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Atlanta Civic Circle Democracy

Raffensperger on Trump, election reform and his legacy

By Tammy Joyner for Atlanta Civic Circle

Georgia Secretary of State Brad Raffensperger isn’t one to call attention to himself. But the last two years have thrust Raffensperger and his family under the white-hot glare of national scrutiny and contempt from members of his own Republican party.

The millionaire, civil engineer-turned-politician garnered unaccustomed attention after he refused to acquiesce to former President Donald Trump’s demand to alter the 2020 presidential election results, drawing the ire of Trump and his followers. They attacked his work, his reputation, and even his family, who endured death threats along with Raffensperger. But the self-described “principled conservative” insists the unrelenting vilification from some members of his party and the public hasn’t changed or hardened him.

Raffensperger, 66, who is seeking a second term as secretary of state in a crowded race, turned to the Bible to explain his outlook on life now.

“I’m at a point in my life where the Lord’s changed me. He’s healed my heart,” Raffensperger said Feb. 10 during a 90-minute discussion with Atlanta journalists Nicole Carr of ProPublica and Mark Niesse of The Atlanta Journal-Constitution.

“I understand that sometimes, people are clamoring for a king. And it never worked out too well for Israel. In Judges 7:7, Gideon only had 300 men. So in my race, I’m looking for 300 people to come alongside me in a big way. I think there’s a big groundswell of other conservatives looking for a good, honest, decent human being that’ll do their job” he said.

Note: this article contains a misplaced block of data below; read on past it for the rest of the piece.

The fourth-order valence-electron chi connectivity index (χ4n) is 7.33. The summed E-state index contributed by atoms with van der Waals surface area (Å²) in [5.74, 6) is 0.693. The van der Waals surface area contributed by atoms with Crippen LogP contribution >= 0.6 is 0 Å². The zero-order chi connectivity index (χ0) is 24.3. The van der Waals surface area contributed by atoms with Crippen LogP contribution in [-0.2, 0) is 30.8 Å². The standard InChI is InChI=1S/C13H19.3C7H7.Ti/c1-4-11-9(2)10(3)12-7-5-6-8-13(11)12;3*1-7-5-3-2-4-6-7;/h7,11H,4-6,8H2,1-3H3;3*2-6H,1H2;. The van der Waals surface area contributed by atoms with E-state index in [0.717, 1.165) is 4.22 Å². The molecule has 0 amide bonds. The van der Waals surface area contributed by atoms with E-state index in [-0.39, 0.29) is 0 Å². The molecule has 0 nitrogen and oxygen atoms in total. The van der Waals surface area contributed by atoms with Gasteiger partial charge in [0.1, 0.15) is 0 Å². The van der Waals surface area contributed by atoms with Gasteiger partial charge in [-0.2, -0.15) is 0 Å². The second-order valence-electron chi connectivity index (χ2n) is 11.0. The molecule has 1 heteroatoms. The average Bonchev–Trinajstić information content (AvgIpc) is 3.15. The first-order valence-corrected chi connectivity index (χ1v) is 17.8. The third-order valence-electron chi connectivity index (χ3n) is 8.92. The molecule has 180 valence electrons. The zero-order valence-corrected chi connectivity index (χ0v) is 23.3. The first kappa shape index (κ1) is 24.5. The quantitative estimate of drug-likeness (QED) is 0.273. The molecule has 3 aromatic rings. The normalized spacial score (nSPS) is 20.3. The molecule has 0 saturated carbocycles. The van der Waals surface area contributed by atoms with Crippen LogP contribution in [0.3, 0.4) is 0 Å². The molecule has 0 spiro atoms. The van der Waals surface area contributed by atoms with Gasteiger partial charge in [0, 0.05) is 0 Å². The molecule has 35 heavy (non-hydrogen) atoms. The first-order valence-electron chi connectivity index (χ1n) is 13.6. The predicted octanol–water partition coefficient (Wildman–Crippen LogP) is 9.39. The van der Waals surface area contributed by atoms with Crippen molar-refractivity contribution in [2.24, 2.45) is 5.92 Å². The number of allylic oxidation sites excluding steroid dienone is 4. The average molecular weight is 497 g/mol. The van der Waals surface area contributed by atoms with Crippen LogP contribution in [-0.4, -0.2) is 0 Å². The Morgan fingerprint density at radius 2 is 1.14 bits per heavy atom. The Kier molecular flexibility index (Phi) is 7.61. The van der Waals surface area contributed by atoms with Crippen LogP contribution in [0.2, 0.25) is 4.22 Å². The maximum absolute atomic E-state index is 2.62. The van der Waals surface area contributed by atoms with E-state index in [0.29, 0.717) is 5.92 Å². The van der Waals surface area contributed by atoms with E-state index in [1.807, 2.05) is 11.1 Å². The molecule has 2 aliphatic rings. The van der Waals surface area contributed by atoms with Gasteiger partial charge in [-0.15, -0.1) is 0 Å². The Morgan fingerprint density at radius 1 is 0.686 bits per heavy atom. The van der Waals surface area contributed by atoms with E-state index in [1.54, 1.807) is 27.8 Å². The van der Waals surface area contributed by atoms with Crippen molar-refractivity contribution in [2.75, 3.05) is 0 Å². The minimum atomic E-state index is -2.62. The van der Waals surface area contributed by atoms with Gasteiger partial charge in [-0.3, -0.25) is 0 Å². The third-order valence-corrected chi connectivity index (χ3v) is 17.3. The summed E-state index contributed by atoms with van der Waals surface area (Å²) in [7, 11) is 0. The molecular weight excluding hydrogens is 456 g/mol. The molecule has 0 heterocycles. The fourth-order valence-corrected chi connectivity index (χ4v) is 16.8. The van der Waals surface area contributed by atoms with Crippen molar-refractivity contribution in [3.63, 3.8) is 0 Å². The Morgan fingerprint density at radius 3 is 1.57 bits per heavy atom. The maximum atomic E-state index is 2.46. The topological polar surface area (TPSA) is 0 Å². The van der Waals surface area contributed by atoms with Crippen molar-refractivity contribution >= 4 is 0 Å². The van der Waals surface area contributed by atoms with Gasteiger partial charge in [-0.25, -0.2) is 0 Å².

Raffensperger has also written a book, Integrity Counts, published last November, in an effort to make sense of his two-year ordeal and the changing political landscape that is America now.

The wide-ranging virtual conversation, part of the Atlanta Press Club’s 2022 Newsmaker Series, covered:  the controversial election reform law Georgia Election Integrity Act (SB 202) that passed last year, the upcoming midterm elections, and the ongoing fixation for some members of his party on the former president.

Here are some of the highlights. Raffensperger’s comments have been edited for clarity and brevity. :

How will the new elections law affect midterm voting? 

Under SB 202, we now will have photo ID. That’s going to improve security and voter confidence, because so many allegations were made about the signature match [on absentee ballots].

We’re also holding counties accountable. During the November [municipal] elections, the average wait time was two minutes [on] election day. The longest I saw on the leader board was about 15 minutes. That’s great progress. If a county can’t seem to run an election, we now have accountability. There’s a review panel looking at Fulton County right now. … If they don’t improve, their board can be replaced and then have a new election director put in place. So accountability is a good thing.

Read the entire recap on Atlanta Civic Circle


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